How to Deal With a Squatter Occupied Property

With the financial devastation that covid-19 and its lockdown restrictions have caused, as well as governmental policies loosening their policy on evictions, a rise in squatter occupied properties has occurred. Maybe you are a landlord with a non-paying tenant and you’re not sure what to do. Or you are an owner with family members that have overstayed their welcome. 

Squatter occupied properties are on the rise in Philadelphia and New Jersey, as well as nationwide.  In Philadelphia, you can expect an ejectment for a squatter occupied property to happen anywhere from 6 months to over a year after you first send a legal notice. Below are some options to consider when you have a squatter, or non-paying tenant situation. Please note that the below is for informational purposes only and you should always consult a qualified legal professional for legal advice. 

Negotiate a Lease

Maybe you have an existing lease that the tenant can no longer afford to pay. Perhaps they lost their job due to covid-19 or for some other circumstance. They may just stop paying altogether, which solves their rent problem and keeps a roof over their head for a while. If the tenant is non-paying and it is before their lease is up, you may be able to file for an eviction. If the tenant has stayed past their lease expiration date, you can no longer evict without a current lease. You may offer a lease for a substantially less amount of money with the tenant. This will accomplish two things: 1) Have some sort of cash going into your pocket each month and 2) Create legal grounds to once again file for eviction, should they decide to not perform what they agreed to on the lease. 

Cash for Keys

Another option is to offer “cash for keys” to the squatter. Basically, you would pay the unwanted occupant to leave the property by a certain time in exchange for cash. Make sure you have an agreement written up and signed by them, and notarized, if possible. We at Property Buyer Connect have found that the squatter is not usually responsive to this at first. However, after they’ve received an initial letter in the mail from a lawyer, they are more likely to work with you. This is not an easy negotiation to pull off, and the success rate is low.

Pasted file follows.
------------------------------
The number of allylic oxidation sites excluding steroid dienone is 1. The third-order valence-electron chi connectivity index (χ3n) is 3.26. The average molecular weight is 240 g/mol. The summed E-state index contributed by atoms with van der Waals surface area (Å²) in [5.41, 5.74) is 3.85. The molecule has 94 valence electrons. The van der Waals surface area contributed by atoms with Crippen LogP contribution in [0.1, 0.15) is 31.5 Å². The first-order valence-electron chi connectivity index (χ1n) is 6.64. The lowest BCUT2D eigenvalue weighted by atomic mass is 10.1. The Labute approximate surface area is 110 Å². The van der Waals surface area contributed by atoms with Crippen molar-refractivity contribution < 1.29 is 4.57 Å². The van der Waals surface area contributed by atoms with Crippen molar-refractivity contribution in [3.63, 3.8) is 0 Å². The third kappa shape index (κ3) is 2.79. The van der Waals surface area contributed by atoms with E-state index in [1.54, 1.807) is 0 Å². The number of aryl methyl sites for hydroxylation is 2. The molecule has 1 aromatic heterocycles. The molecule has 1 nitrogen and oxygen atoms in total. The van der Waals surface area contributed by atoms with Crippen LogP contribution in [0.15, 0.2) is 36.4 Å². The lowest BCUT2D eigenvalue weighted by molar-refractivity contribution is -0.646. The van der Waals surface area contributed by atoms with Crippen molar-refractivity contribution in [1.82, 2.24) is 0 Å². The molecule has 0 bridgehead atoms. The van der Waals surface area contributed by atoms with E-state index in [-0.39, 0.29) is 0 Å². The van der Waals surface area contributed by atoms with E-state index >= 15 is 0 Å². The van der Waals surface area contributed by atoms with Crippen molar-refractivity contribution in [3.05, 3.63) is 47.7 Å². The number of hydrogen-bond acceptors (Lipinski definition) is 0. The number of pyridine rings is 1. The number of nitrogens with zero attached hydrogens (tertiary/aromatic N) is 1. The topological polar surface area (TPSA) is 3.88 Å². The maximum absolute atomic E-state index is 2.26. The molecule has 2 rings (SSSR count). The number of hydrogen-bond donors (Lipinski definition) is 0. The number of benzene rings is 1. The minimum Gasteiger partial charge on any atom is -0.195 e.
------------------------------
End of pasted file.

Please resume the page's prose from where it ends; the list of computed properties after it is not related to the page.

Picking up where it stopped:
File for Ejection

If the squatter is not under a current lease agreement, you could simply file for ejection with a lawyer. This of course, is the last option for most people since it will cost a lot of time and money. You can expect typical ejectment costs in Philadelphia and South Jersey to be in the range of $3,000-5,000. And with a current moratorium on evictions and ejectments, expect this process to take a long time. Even in normal times, 3-6 months is typical. 

One thing you’ll want to avoid at all costs is threatening or bullying the current occupants! Some people try to send people to scare the occupants. Or owners might shut off utilities on them. With current tenant laws, these types of things are illegal and are seen very poorly if your case ever goes before a judge. Do not try this!

At Property Buyer Connect, we have dealt with several different squatter situations, and are well versed in the matter. We have negotiated many cash for key deals. We also have connections with great eviction and ejectment lawyers. If you are not sure you want to handle a squatter situation, call us! We will be able to help you out. Give us a call today at 215-770-3122 or message us to speak further about your squatter occupied property.